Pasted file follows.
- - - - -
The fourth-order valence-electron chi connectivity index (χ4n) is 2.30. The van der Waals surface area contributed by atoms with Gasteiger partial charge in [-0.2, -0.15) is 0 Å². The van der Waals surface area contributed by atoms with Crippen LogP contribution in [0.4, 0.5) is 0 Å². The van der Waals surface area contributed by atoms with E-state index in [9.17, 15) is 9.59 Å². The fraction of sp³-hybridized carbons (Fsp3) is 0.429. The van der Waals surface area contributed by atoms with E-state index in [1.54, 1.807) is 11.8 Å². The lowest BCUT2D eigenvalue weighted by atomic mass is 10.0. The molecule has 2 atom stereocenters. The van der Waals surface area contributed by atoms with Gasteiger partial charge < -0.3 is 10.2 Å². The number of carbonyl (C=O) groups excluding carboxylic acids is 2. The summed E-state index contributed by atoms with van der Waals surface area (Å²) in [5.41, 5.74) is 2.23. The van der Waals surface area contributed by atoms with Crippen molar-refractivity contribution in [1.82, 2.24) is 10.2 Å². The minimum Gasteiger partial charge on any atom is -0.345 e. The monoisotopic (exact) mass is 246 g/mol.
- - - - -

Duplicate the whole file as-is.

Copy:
The fourth-order valence-electron chi connectivity index (χ4n) is 2.30. The van der Waals surface area contributed by atoms with Gasteiger partial charge in [-0.2, -0.15) is 0 Å². The van der Waals surface area contributed by atoms with Crippen LogP contribution in [0.4, 0.5) is 0 Å². The van der Waals surface area contributed by atoms with E-state index in [9.17, 15) is 9.59 Å². The fraction of sp³-hybridized carbons (Fsp3) is 0.429. The van der Waals surface area contributed by atoms with E-state index in [1.54, 1.807) is 11.8 Å². The lowest BCUT2D eigenvalue weighted by atomic mass is 10.0. The molecule has 2 atom stereocenters. The van der Waals surface area contributed by atoms with Gasteiger partial charge < -0.3 is 10.2 Å². The number of carbonyl (C=O) groups excluding carboxylic acids is 2. The summed E-state index contributed by atoms with van der Waals surface area (Å²) in [5.41, 5.74) is 2.23. The van der Waals surface area contributed by atoms with Crippen molar-refractivity contribution in [1.82, 2.24) is 10.2 Å². The minimum Gasteiger partial charge on any atom is -0.345 e. The monoisotopic (exact) mass is 246 g/mol.